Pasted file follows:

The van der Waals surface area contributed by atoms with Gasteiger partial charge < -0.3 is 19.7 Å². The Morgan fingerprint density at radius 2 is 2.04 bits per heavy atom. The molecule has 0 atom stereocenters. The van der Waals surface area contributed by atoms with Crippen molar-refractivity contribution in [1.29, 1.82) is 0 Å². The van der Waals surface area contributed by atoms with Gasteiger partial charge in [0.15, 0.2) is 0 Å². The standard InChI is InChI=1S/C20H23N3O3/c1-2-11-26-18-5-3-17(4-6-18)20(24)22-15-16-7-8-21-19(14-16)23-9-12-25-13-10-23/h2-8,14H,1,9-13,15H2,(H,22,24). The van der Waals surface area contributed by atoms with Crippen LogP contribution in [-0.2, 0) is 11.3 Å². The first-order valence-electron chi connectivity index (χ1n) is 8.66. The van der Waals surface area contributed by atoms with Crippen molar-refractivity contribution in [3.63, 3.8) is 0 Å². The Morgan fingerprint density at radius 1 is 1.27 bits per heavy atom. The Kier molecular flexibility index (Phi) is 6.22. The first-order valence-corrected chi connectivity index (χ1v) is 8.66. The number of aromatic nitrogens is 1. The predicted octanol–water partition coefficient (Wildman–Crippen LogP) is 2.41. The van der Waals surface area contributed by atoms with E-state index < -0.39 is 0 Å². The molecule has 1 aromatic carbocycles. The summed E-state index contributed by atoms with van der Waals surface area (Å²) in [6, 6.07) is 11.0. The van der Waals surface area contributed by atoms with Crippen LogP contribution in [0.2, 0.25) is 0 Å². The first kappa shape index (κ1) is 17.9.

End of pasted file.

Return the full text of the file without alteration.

The van der Waals surface area contributed by atoms with Gasteiger partial charge < -0.3 is 19.7 Å². The Morgan fingerprint density at radius 2 is 2.04 bits per heavy atom. The molecule has 0 atom stereocenters. The van der Waals surface area contributed by atoms with Crippen molar-refractivity contribution in [1.29, 1.82) is 0 Å². The van der Waals surface area contributed by atoms with Gasteiger partial charge in [0.15, 0.2) is 0 Å². The standard InChI is InChI=1S/C20H23N3O3/c1-2-11-26-18-5-3-17(4-6-18)20(24)22-15-16-7-8-21-19(14-16)23-9-12-25-13-10-23/h2-8,14H,1,9-13,15H2,(H,22,24). The van der Waals surface area contributed by atoms with Crippen LogP contribution in [-0.2, 0) is 11.3 Å². The first-order valence-electron chi connectivity index (χ1n) is 8.66. The van der Waals surface area contributed by atoms with Crippen molar-refractivity contribution in [3.63, 3.8) is 0 Å². The Morgan fingerprint density at radius 1 is 1.27 bits per heavy atom. The Kier molecular flexibility index (Phi) is 6.22. The first-order valence-corrected chi connectivity index (χ1v) is 8.66. The number of aromatic nitrogens is 1. The predicted octanol–water partition coefficient (Wildman–Crippen LogP) is 2.41. The van der Waals surface area contributed by atoms with E-state index < -0.39 is 0 Å². The molecule has 1 aromatic carbocycles. The summed E-state index contributed by atoms with van der Waals surface area (Å²) in [6, 6.07) is 11.0. The van der Waals surface area contributed by atoms with Crippen LogP contribution in [0.2, 0.25) is 0 Å². The first kappa shape index (κ1) is 17.9.